Although the French king's subjects encountered his forestry service in a variety of settings, historians have often focused on one form of interaction: disputes and litigation. That is because we commonly draw our evidence from the Old Regime's extensive records of judicial proceedings over woodlands and their resources. As a result our view is usually confined to aggrieved plaintiffs, evasive suspects, and equivocal witnesses. The records of such contacts highlight the law enforcement powers of France's royal foresters, the Eaux et Forêts, but that was just one aspect of the work they undertook on behalf of the crown. Only occasionally in these documents do we catch sight of the Eaux et Forêts in their other important role, as overseers of a national plan for woodland management.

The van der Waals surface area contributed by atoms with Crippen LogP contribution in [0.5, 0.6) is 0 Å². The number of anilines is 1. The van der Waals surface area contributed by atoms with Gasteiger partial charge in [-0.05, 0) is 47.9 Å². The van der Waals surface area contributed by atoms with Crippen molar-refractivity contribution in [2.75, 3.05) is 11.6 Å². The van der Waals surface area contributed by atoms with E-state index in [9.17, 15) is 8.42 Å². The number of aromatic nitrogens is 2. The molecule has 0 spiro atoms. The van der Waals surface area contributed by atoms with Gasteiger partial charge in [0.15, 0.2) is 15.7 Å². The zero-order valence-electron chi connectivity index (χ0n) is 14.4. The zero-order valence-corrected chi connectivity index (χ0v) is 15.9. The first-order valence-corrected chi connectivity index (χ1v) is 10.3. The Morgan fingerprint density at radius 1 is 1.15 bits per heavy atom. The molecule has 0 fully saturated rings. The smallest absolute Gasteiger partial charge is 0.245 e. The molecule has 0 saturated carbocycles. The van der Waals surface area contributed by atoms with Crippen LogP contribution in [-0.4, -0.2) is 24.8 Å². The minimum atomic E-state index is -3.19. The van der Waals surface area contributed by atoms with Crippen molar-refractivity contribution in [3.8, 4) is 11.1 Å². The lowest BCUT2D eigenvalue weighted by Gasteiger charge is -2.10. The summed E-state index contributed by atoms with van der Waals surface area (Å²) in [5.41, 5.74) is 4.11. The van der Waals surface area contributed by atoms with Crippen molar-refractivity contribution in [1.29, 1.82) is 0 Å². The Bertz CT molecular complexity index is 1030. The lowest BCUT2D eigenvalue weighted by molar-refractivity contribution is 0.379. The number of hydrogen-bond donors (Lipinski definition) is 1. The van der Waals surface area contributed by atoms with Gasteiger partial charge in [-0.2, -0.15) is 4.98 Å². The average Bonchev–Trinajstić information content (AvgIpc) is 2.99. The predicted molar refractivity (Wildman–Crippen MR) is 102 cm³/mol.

Sometimes those glimpses are tantalizing. In 1764, for instance, Mme Marie Deveaux de Maupas admitted under oath that she was ignorant of the regulations requiring landowners to inform the royal foresters before cutting mature trees. Seven months earlier a neighbor had launched legal action against Mme de Maupas, objecting to her removal of two large elms and an oak tree that grew, he claimed, on his side of their property boundary in southwestern France. After initial proceedings in a local court, the case eventually reached the judicial authority of the Eaux et Forêts in Bordeaux, which ordered Mme de Maupas to present herself for questioning. The thirty-two-year-old widow was interrogated about the trees' ownership and the circumstances of their destruction, which she insisted was necessary because they were growing on the banks of a stream and impeded the flow of water to her mill. She was also questioned about her compliance with the forest administration's reporting requirements. Asked if she had obtained formal authorization to have these trees cut down, the noblewoman replied that she did not believe she was obliged to obtain permission to fell her own trees. She was then asked if she had ensured that the trees' exploitation occurred during the period prescribed by royal ordinance. No, she responded, she was not aware that there was any specified time for tree cutting. In fact, her domestic staff had carried out this work during August simply because the water level was lowest in summer, and the offending trees were more accessible. Besides, Mme de Maupas explained, the trees were all rotten. Surely they could be of no interest to the crown and its officials?[1]